Exhibitions are sometimes devoted to second-tier artists, whose oeuvre may not be properly covered in up to date monographs. Often the organizing institution is situated in the provincial birthplaces of artists, or backwaters where they later spent much time. The economics of these exhibitions usually relies on local government funding and corporate sponsorship within the immediate community. The shows deserve to be called “monographic” not just because they concentrate on the work of a single artist; they are also often accompanied by serious monographic catalogues. As a rule, these books would be economically unfeasible if they were published without the subsidies and the audience created by exhibitions. In this way, local community pride has enriched the art historical literature over the years. It would be a shame if slipshod online publishing where to end this tradition.

  4. Jeanne C. Fuchs says:

    I love the catalogues but the prices nowadays are way too steep I have a couple from the past that are treasures – de Kooning, Vermeer, Van Gogh – but that’s all. It would be better for the public, if not the donors/lenders, if the museum were to publish instead a comprehensive leaflet listing the works, a bit about them, a MAP of the exhibition space (usually sadly lacking) People might pay a couple dollars, like $5, for such. Don’t forget one has already paid a considerable sum to see one of these blockbusters. Why continue to publish a loser?

  5. Yes, most catalogs are money-losers, just as symphony orchestras, nonprofit theatres, museums, and universities are “money-losers”. They require subsidy, because they are worth doing, regardless of profit considerations.
    Catalogs are often the closest I can come to experiencing an exhibition I missed; I often order them from museums. Also, catalogs are a way of revisiting much-loved exhibitions from the past.

  6. I agree; I was simply cataloguing some changes… perhaps the best way to ensure that museums are able to continue publishing them is a separate endowment fund to subsidize the publication of catalogues.

  7. Clif Tinker says:

    I agree that catalogues should be subsidized, like public school, roads, ballet companies, and symphonies. Websites, and their content, are ephemeral. They come and go with the click of a button, a virus attack, or they can disappear if an institution is experiencing financial stress and decides to stop paying for a website. Librarians still counsel students that information on the internet isn’t necessarily reliable source material.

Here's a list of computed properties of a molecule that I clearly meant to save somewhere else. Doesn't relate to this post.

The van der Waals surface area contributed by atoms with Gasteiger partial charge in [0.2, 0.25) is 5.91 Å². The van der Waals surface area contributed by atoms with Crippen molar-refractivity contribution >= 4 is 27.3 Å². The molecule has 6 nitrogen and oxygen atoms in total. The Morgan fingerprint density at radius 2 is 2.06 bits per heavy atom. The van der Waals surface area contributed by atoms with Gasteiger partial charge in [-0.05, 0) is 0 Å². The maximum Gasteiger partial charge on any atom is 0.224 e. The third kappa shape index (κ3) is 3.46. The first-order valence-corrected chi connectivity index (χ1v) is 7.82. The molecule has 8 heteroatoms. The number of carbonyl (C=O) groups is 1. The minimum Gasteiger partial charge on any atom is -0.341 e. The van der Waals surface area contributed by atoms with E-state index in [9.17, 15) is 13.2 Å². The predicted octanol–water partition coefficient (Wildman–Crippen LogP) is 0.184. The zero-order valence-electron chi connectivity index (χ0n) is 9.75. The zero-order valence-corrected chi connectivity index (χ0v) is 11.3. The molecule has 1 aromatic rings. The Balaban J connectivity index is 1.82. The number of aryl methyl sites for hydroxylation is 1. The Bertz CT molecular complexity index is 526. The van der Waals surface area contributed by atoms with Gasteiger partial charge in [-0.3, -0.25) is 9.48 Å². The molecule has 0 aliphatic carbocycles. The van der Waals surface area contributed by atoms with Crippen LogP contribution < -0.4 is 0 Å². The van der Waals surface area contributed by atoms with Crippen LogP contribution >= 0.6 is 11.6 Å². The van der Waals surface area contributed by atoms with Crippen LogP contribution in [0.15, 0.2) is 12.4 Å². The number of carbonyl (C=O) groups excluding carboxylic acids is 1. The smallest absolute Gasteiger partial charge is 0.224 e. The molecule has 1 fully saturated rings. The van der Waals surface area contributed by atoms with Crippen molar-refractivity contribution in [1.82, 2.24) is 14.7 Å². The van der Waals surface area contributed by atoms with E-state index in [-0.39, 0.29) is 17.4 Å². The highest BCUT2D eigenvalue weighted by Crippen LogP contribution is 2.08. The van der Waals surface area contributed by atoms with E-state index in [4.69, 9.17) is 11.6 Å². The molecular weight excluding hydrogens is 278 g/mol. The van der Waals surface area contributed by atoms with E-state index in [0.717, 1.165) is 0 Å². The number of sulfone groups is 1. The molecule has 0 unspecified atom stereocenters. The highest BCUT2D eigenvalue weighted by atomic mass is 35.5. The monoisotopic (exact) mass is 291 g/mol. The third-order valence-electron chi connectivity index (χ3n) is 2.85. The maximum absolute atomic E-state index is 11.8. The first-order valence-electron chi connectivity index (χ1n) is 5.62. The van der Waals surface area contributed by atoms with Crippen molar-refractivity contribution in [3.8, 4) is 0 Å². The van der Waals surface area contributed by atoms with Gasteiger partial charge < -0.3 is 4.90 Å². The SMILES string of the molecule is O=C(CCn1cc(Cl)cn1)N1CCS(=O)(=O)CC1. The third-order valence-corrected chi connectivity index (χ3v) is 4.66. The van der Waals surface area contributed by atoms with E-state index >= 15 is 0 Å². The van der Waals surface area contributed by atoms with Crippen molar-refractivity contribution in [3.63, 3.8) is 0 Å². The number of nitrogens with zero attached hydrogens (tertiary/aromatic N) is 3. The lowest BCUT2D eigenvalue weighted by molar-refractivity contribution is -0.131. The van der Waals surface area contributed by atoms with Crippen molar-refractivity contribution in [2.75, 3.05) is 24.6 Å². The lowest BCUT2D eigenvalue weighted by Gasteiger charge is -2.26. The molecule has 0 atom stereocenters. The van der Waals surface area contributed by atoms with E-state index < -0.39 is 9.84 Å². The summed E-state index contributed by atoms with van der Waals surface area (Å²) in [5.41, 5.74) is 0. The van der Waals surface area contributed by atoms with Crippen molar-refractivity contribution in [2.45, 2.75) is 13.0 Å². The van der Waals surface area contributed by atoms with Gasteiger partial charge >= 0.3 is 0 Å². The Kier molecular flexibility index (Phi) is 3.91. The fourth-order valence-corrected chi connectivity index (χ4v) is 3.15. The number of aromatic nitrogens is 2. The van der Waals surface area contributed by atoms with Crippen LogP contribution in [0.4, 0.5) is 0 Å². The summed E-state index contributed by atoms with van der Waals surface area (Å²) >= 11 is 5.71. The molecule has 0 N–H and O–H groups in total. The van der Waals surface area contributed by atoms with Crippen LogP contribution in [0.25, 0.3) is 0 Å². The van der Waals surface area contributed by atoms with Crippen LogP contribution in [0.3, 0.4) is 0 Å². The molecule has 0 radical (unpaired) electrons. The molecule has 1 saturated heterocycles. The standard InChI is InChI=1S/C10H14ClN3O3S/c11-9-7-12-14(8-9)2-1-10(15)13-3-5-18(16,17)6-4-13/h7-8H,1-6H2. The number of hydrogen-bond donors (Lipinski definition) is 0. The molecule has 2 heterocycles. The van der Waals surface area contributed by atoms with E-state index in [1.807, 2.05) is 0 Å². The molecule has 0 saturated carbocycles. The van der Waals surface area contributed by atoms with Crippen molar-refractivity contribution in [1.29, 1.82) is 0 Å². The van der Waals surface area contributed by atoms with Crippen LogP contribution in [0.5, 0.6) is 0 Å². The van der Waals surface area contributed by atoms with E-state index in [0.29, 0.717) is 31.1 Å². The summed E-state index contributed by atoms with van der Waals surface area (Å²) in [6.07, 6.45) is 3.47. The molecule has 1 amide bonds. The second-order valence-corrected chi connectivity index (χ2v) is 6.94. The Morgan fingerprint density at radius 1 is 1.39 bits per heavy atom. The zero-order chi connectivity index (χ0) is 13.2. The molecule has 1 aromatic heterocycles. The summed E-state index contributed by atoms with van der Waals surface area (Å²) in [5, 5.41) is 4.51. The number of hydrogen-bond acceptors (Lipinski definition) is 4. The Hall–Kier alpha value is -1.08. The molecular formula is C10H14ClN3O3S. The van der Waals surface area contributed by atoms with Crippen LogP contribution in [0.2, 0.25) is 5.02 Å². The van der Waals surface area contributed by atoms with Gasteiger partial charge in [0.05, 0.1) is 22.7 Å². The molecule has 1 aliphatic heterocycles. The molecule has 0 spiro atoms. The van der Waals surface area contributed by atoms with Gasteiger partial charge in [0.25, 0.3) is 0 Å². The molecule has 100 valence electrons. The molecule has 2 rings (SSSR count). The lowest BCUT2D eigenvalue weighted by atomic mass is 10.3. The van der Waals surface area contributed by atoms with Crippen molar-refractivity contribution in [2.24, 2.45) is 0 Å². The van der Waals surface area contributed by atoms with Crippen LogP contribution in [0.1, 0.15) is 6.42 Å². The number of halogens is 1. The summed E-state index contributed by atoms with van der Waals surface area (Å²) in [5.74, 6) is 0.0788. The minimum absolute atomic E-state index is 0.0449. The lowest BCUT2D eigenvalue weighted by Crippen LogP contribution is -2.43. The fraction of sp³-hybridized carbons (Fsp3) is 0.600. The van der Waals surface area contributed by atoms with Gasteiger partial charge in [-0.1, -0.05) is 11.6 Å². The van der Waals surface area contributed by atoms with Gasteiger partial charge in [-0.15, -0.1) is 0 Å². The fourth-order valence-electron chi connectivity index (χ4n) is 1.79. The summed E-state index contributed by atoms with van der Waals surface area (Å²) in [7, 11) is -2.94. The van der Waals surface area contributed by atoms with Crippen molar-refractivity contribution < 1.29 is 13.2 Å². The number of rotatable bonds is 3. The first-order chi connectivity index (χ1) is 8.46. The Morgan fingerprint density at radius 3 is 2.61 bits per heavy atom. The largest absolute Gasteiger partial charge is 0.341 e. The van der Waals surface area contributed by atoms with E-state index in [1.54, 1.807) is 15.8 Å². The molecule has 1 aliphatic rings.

8. I agree that on-demand and online catalogues are a trend and E-catalogues likely to become the new normal. But I agree, partly, with a great sense of loss and sadness.
    Although, as you write, many exhibition catalogues are conceived in a format and written in a style that eliminates the general museum goer who isn’t prepared to spend the time or the effort to wade through essays that can put off even those of us that know the artists, this past summer I found myself stunned and, frankly, enraged, to find no catalogue for the fabulous “Picasso and the Avant-Garde in Paris” show at the Philadelphia Museum of Art. I was there with limited time and was looking forward to reading the text and revisiting the images in well reproduced form. Likewise with Kiki Smith’s show at the Brooklyn museum. Would that one had the time to go back to both these shows for a second viewing. But much like all the books I’ve planned on rereading one day, this opportunity to do this rarely happens.
    My point being, that printing out E-books, apart from using a lot of one’s paper supply, doesn’t offer the reproduction quality– the quality, in general — that one looks for in a good reference book. And even if it’s a general reader, these expense-conscious version in a subtle way,suggest a lessening of the kind of quality we associate with works of art. It reminds me of students who think they’ve seen a work of art because you’ve shown them a slide of the piece. I realize that there is no way to stem the tide of online and Ebooks no more than one will be able to divert the tweeting and Face Book onslaught, but I would love to see more people indoctrinated to the touch and smell of a fresh art catalogue, the high-res reproductions and, of course, writing that really communicates.